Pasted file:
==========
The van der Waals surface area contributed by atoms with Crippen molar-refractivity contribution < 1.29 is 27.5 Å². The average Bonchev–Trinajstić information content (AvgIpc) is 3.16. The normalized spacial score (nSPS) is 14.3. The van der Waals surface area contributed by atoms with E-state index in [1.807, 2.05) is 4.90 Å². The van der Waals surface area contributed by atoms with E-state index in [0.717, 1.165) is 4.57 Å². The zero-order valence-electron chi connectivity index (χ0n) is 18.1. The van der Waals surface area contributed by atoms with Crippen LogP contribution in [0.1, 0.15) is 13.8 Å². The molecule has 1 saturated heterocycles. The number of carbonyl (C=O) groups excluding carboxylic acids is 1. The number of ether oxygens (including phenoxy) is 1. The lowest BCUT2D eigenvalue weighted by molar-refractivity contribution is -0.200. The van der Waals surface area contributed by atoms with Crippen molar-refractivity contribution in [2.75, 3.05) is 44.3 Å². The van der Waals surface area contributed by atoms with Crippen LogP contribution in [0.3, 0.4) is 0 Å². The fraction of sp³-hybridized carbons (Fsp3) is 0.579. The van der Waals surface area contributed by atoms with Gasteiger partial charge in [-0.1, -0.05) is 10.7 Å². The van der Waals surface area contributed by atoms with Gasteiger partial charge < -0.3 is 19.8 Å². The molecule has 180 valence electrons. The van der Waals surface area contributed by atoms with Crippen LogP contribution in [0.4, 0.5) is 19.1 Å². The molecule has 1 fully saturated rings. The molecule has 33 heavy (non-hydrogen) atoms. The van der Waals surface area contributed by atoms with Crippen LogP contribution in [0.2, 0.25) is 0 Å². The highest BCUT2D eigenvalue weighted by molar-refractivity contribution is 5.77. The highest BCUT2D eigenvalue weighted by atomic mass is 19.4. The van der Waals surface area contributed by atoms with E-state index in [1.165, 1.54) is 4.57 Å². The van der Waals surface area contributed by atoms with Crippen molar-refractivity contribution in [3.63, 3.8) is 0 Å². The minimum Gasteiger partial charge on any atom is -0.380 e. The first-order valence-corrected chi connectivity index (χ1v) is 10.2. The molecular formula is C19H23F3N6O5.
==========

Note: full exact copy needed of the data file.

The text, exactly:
The van der Waals surface area contributed by atoms with Crippen molar-refractivity contribution < 1.29 is 27.5 Å². The average Bonchev–Trinajstić information content (AvgIpc) is 3.16. The normalized spacial score (nSPS) is 14.3. The van der Waals surface area contributed by atoms with E-state index in [1.807, 2.05) is 4.90 Å². The van der Waals surface area contributed by atoms with E-state index in [0.717, 1.165) is 4.57 Å². The zero-order valence-electron chi connectivity index (χ0n) is 18.1. The van der Waals surface area contributed by atoms with Crippen LogP contribution in [0.1, 0.15) is 13.8 Å². The molecule has 1 saturated heterocycles. The number of carbonyl (C=O) groups excluding carboxylic acids is 1. The number of ether oxygens (including phenoxy) is 1. The lowest BCUT2D eigenvalue weighted by molar-refractivity contribution is -0.200. The van der Waals surface area contributed by atoms with Crippen molar-refractivity contribution in [2.75, 3.05) is 44.3 Å². The van der Waals surface area contributed by atoms with Crippen LogP contribution in [0.3, 0.4) is 0 Å². The fraction of sp³-hybridized carbons (Fsp3) is 0.579. The van der Waals surface area contributed by atoms with Gasteiger partial charge in [-0.1, -0.05) is 10.7 Å². The van der Waals surface area contributed by atoms with Gasteiger partial charge < -0.3 is 19.8 Å². The molecule has 180 valence electrons. The van der Waals surface area contributed by atoms with Crippen LogP contribution in [0.4, 0.5) is 19.1 Å². The molecule has 1 fully saturated rings. The molecule has 33 heavy (non-hydrogen) atoms. The van der Waals surface area contributed by atoms with Crippen LogP contribution in [0.2, 0.25) is 0 Å². The highest BCUT2D eigenvalue weighted by molar-refractivity contribution is 5.77. The highest BCUT2D eigenvalue weighted by atomic mass is 19.4. The van der Waals surface area contributed by atoms with E-state index in [1.165, 1.54) is 4.57 Å². The van der Waals surface area contributed by atoms with Crippen molar-refractivity contribution in [3.63, 3.8) is 0 Å². The minimum Gasteiger partial charge on any atom is -0.380 e. The first-order valence-corrected chi connectivity index (χ1v) is 10.2. The molecular formula is C19H23F3N6O5.